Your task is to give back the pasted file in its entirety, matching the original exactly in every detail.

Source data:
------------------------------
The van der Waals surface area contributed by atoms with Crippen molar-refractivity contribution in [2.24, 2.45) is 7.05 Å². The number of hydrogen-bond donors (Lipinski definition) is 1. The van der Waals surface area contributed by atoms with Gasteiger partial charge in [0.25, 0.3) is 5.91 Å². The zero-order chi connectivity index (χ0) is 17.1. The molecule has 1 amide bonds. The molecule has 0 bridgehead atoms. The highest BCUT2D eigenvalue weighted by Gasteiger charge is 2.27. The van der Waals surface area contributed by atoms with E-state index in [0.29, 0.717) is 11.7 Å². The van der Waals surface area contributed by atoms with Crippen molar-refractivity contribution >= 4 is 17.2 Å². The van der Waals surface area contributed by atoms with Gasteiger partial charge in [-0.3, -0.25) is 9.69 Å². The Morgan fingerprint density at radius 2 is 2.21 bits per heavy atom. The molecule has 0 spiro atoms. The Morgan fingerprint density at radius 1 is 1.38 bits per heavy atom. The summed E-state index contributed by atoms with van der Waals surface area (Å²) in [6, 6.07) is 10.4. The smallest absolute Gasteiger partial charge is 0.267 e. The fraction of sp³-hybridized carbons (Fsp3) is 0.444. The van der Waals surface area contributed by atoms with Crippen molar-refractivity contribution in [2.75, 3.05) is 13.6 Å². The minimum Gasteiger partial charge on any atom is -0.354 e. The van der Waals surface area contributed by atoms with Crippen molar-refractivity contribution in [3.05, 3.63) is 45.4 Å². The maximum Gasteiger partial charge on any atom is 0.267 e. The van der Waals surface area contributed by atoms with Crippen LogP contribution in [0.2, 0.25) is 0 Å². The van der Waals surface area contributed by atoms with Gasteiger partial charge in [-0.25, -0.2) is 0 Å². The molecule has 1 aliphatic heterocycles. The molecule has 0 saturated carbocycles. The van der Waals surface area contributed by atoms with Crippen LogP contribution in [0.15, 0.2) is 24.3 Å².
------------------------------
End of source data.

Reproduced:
The van der Waals surface area contributed by atoms with Crippen molar-refractivity contribution in [2.24, 2.45) is 7.05 Å². The number of hydrogen-bond donors (Lipinski definition) is 1. The van der Waals surface area contributed by atoms with Gasteiger partial charge in [0.25, 0.3) is 5.91 Å². The zero-order chi connectivity index (χ0) is 17.1. The molecule has 1 amide bonds. The molecule has 0 bridgehead atoms. The highest BCUT2D eigenvalue weighted by Gasteiger charge is 2.27. The van der Waals surface area contributed by atoms with E-state index in [0.29, 0.717) is 11.7 Å². The van der Waals surface area contributed by atoms with Crippen molar-refractivity contribution >= 4 is 17.2 Å². The van der Waals surface area contributed by atoms with Gasteiger partial charge in [-0.3, -0.25) is 9.69 Å². The Morgan fingerprint density at radius 2 is 2.21 bits per heavy atom. The molecule has 0 spiro atoms. The Morgan fingerprint density at radius 1 is 1.38 bits per heavy atom. The summed E-state index contributed by atoms with van der Waals surface area (Å²) in [6, 6.07) is 10.4. The smallest absolute Gasteiger partial charge is 0.267 e. The fraction of sp³-hybridized carbons (Fsp3) is 0.444. The van der Waals surface area contributed by atoms with Crippen molar-refractivity contribution in [2.75, 3.05) is 13.6 Å². The minimum Gasteiger partial charge on any atom is -0.354 e. The van der Waals surface area contributed by atoms with Crippen molar-refractivity contribution in [3.05, 3.63) is 45.4 Å². The maximum Gasteiger partial charge on any atom is 0.267 e. The van der Waals surface area contributed by atoms with Crippen LogP contribution in [0.2, 0.25) is 0 Å². The van der Waals surface area contributed by atoms with Gasteiger partial charge in [-0.25, -0.2) is 0 Å². The molecule has 1 aliphatic heterocycles. The molecule has 0 saturated carbocycles. The van der Waals surface area contributed by atoms with Crippen LogP contribution in [0.15, 0.2) is 24.3 Å².